Speedway Gas/Convenience Chain Will Be Sold to 7-Eleven
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Speedway Gas/Convenience Chain Will Be Sold to 7-Eleven

Now-global brand will return to Minnesota.

There is currently not a single 7-Eleven location in the state of Minnesota. In the wake of a mega-deal announced on Sunday, that’s likely to change. Irving, Texas-based 7-Eleven has struck a deal to buy the Speedway gas station convenience stores from Ohio-based Marathon Petroleum Corp. in a $21 billion in cash.

The company’s announcement of the deal does not directly state that Speedway locations will be renamed to 7-Eleven, but that’s the clear implication from references to expanding the retailer’s brand and welcoming approximately 40,000 Speedway employees to “brand 7-Eleven.” 7-Eleven is known for its Slurpee and Big Gulp beverages.

A representative of 7-Eleven could not immediately be reached for comment.

The numbers behind the expanded 7-Eleven empire are mind-boggling. The 7-Eleven chain has more than 9,800 locations in the U.S. and Canada. The Speedway deal will add approximately 3,900 locations in 35 states.

“This acquisition is the largest in our company’s history and will allow us to continue to grow and diversify our presence in the U.S., particularly in the Midwest and East Coast,” said Joe DePinto, president and CEO of 7‑Eleven, in a statement announcing the deal.

7-Eleven is ultimately owned by Tokyo-based Seven & I Holdings Co. The companies had a previous deal in the pipeline, but reports surfaced in early March that negotiations had broken off.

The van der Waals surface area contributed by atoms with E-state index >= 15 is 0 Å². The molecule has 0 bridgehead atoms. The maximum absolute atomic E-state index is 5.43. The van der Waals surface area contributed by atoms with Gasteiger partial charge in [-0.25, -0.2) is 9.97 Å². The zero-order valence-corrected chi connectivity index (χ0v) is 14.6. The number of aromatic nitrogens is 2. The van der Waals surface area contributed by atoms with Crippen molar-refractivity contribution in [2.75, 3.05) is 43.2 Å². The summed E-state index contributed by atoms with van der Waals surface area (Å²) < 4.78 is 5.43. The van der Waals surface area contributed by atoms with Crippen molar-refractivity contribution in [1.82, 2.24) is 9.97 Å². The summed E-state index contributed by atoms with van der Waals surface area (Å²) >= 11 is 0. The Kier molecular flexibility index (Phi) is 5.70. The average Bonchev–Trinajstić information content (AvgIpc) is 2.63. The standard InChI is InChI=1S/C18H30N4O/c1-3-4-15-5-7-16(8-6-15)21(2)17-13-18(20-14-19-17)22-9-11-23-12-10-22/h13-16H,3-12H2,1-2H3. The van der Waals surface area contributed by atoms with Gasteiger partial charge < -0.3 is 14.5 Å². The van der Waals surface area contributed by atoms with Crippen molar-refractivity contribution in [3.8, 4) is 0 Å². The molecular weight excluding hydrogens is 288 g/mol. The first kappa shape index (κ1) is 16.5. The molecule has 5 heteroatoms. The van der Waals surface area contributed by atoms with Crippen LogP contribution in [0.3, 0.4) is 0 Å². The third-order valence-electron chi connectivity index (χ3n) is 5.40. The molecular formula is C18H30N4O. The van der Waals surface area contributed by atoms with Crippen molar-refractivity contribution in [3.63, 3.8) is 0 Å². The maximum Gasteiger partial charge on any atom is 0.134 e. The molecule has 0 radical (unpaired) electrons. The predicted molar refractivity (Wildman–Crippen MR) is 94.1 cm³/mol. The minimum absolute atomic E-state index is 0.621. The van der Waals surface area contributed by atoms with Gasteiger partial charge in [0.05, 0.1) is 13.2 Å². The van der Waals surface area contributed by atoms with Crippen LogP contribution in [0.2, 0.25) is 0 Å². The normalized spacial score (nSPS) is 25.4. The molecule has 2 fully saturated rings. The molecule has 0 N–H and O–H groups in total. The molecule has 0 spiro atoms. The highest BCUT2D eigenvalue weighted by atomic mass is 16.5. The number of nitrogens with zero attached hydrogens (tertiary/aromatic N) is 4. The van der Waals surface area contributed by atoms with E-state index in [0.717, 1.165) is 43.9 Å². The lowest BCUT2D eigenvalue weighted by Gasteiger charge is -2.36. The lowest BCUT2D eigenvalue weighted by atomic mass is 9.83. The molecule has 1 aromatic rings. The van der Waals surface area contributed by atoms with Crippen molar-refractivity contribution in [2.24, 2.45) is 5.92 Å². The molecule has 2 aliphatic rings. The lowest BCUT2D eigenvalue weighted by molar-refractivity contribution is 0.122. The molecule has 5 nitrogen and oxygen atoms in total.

Just three weeks ago, 7-Eleven announced the opening of its 71,100th location around the globe in Seoul, South Korea. 7-Eleven operates, franchises, or licenses locations in 17 countries. According to the company, “a 7‑Eleven store opens somewhere in the world approximately every 3.5 hours.”

The local SuperAmerica gas convenience chain started with a single location in St. Paul in 1960. The group had many owners over the years.

SuperAmerica was sold to Texas-based oil refiner Tesoro in 2017, which then renamed itself Andeavor. The following year, Speedway owner Marathon acquired Andeavor and the SuperAmerica brand largely disappeared. The latest deal marks the third sale of former SuperAmerica locations in three years.

7-Eleven previously had locations in Minnesota dating back more than three decades. There were many intersections in the metro with a SuperAmerica on one corner and a 7-Eleven across the street. A 7-Eleven franchisee went bankrupt in 1989 and sold the locations to SuperAmerica.

The Wall Street Journal reported that fuel maker Marathon had been under pressure from activist investors to sell off its convenience store business.

According to Marathon’s most recent annual financial filing, the company had 203 retail locations in Minnesota at the end of 2019.

But for now, nothing will change immediately. The deal is not expected to close until the first quarter of 2021, per the Sunday announcement from 7-Eleven.